About the author: James Dale is a PhD candidate in Geosciences at Virginia Tech. Check out his profile on the VTSuN student page.
Environmental research is often oriented around environmental stewardship: the protection of natural resources is important for as long as we are stuck on this rock we call Earth. It is important that we keep natural systems like streams, lakes, forests, etc. healthy, not just for its own sake (though that is a good cause as well) but because these systems both directly and indirectly affect human health in numerous ways. Recently, Jake Metch wrote about waterways and why it’s important that we study them. Waterways are one of the most studied environmental systems and for good reason! We need to carefully protect our supply of fresh water from both current and future hazards in order to retain access to clean drinking water. But water isn’t the only resource that needs to be protected in order to maintain ready supply in the future; another important resource is our atmosphere.
Air pollution can drastically reduce life expectancy and sharply increase cancer rates and respiratory issues, therefore it is vitally important that we protect the air we breathe going into the future. Preserving our atmosphere is a tricky subject though: it’s vast and is capable of spreading pollutants far and wide. Atmospheric research is therefore often aimed at preventing large-scale contamination, rather than containment or cleanup. Virginia Tech’s Sustainable Nanotechnology Center fits into the research picture by investigating how nanoparticles form, transform, are transported, and where they ultimately deposit when they travel through the atmosphere. By being able to make accurate predictions about nanoparticles that enter the atmosphere, we can make judgments about the potential safety of products that use those nanoparticles.
The uniqueness of nanoparticles is often why scientists are so interested in them, but it can also make these nanoparticles a greater health hazard if they are emitted into the atmosphere. As mentioned previously, the atmosphere can transport pollutants large distances and deposit them in completely new places. This transport is largely controlled by a few factors: the wind speed and direction, and particle size and density. Due to their incredibly small size, this means contaminant nanoparticles in the atmosphere can travel extended distances before being deposited widely across the globe, even when the source is confined to a small geographical area. This is important because the decisions of individual countries to permit the use of certain products affects more than just themselves or even their immediate neighbors, it can affect the entire world!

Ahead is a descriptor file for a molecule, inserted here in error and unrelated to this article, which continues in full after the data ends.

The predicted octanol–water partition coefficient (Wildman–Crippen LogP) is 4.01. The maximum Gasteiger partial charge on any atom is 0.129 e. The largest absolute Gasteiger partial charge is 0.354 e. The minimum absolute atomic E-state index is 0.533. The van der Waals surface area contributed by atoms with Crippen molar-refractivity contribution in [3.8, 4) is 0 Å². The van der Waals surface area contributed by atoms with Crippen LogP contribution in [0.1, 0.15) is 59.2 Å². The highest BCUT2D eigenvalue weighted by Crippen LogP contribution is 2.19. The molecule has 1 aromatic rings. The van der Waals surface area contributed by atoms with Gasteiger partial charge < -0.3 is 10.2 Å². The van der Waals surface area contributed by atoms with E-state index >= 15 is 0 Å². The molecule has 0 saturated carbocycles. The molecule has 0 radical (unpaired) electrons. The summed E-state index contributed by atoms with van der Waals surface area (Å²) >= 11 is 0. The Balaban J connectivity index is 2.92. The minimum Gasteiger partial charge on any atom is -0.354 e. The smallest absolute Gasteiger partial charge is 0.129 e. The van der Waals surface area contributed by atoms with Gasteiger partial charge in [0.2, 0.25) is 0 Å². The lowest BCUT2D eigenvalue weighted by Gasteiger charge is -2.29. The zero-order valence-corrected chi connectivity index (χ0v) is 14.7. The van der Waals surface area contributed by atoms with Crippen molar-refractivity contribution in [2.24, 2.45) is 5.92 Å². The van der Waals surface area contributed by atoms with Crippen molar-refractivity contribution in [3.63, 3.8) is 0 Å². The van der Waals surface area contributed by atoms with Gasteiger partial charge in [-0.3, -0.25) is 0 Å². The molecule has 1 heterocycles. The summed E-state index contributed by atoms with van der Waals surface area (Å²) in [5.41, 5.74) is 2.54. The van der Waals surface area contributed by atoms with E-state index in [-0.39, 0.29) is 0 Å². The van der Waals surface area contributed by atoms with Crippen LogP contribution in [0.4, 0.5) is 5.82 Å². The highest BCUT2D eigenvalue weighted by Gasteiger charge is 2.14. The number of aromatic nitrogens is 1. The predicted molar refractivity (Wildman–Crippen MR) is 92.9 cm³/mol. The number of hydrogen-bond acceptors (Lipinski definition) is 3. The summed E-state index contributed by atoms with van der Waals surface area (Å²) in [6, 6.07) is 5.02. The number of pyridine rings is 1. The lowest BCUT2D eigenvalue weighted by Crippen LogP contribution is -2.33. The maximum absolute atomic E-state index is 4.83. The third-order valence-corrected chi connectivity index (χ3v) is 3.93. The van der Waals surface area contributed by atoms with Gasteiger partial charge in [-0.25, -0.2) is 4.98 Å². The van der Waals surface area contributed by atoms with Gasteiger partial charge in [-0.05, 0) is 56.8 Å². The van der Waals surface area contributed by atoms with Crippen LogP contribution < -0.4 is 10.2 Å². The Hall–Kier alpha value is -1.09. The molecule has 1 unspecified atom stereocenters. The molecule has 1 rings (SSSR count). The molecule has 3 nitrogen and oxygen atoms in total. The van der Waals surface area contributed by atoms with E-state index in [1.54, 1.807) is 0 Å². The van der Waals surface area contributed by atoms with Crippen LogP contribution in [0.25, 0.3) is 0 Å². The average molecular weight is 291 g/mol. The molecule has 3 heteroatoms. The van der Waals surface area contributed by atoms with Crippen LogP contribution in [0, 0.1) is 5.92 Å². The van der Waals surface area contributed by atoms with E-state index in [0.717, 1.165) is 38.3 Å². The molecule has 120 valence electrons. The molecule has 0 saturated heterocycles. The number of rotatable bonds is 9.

During their residence in the atmosphere, suspended particles may be inhaled and potentially cause a new set of problems. This direct pathway to the lungs is of concern because the lungs have fewer protections than the digestive tract or skin, the more commonly studied exposure routes. The lungs provide a fast and relatively direct route to the bloodstream, where contaminants can disrupt normal cell functions throughout the body. As with atmospheric transport, the size of particles also controls their depth of penetration in the airways during inhalation. It has been shown that inhaled particles are predominately trapped either in the nose, throat, or lungs based on their size. The particles that most readily deposit deep in the lungs are in the nanoparticle size range. It is important that we minimize the release of and exposure to particles in this size range for the protection of human health.
Many researchers around the world, including here at Virginia Tech’s Sustainable Nanotechnology center, study nanoparticle contamination of the atmosphere and the threat it poses to human and environmental health. Our goal is to understand the processes that control nanoparticles’ transport and deposition (both in the environment and the human body) so that we might predict which consumer products containing nanoparticles are safe for use and which are likely to cause problems. Ultimately, a deep understanding of these processes could allow us to predict the threat posed by new products before their introduction into the mass market, preventing large scale contamination.
Oberdorster, Stone, and Donaldson, Toxicology of nanoparticles: a historical perspective. Nanotoxicology (2007)
Quadros and Marr, Environmental and human health risks of aerosolized silver nanoparticles. Journal of the Air & Waste Management Association (2010)